Oh Lord, I’m so sorry.
I once heard a story about a magnificent exhibit at the 1964 World’s Fair— there was a great monument to the synergy of mind, hand, and electromechanical accomplishment— a fully functional 40 foot steel typewriter.
Children and adults alike would carefully crawl up the giant black injection-molded keys until they reached their favorite letter, at which point they started jumping furiously to activate the spring-loaded key.
When it finally gave way, they’d sit down and marvel at the thunderous spirit they had awakened. There was a magnificent whiffle tree mechanism which spun a solid metal typeball with such heft that you couldn’t help but imagine whether the Earth itself was the type element of God’s cosmic typewriter— his tool for imprinting the ribbon of time with the ink of fate.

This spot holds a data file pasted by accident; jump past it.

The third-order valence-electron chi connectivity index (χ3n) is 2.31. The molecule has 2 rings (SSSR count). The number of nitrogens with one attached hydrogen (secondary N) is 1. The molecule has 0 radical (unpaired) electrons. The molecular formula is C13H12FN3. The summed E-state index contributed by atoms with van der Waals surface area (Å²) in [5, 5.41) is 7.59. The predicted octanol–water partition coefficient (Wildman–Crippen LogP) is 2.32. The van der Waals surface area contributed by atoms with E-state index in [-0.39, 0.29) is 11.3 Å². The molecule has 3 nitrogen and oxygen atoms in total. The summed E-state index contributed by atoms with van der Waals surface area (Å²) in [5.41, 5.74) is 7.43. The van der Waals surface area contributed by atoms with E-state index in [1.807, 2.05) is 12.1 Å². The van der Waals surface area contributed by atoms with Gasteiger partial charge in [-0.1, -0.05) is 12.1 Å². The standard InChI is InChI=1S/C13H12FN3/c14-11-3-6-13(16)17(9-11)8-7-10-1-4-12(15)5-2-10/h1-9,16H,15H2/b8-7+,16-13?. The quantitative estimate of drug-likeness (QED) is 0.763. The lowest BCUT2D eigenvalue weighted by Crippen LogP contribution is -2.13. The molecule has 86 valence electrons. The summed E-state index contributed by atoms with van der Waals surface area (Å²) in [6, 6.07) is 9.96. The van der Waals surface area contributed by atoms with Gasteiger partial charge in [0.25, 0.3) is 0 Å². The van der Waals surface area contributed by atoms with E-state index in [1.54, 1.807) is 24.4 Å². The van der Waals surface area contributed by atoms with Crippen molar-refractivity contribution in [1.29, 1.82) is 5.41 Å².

They called it an I-beam Selectric.
Sometimes you hear a story which involves the confluence of so many strange coincidences, you’re almost certain that it’s all build-up for some colossal letdown of a punchline.
That’s what the title— “Microsoft Outlook Offline Address Book (OAB) Format Parser in Python” should probably evoke— and if that wasn’t enough, the photo of a BOA Constrictor on the thumbnail should certainly put it over the edge.
I don’t expect anyone in the world to find a legitimate use of something like this, but I feel obligated to write a blog post anyway. So I’ll write it about the vague subject of bad puns— because I happened to name an OAB parser written in a certain snake-related language an anagram of the format which shares a name with a particular snake-related snake.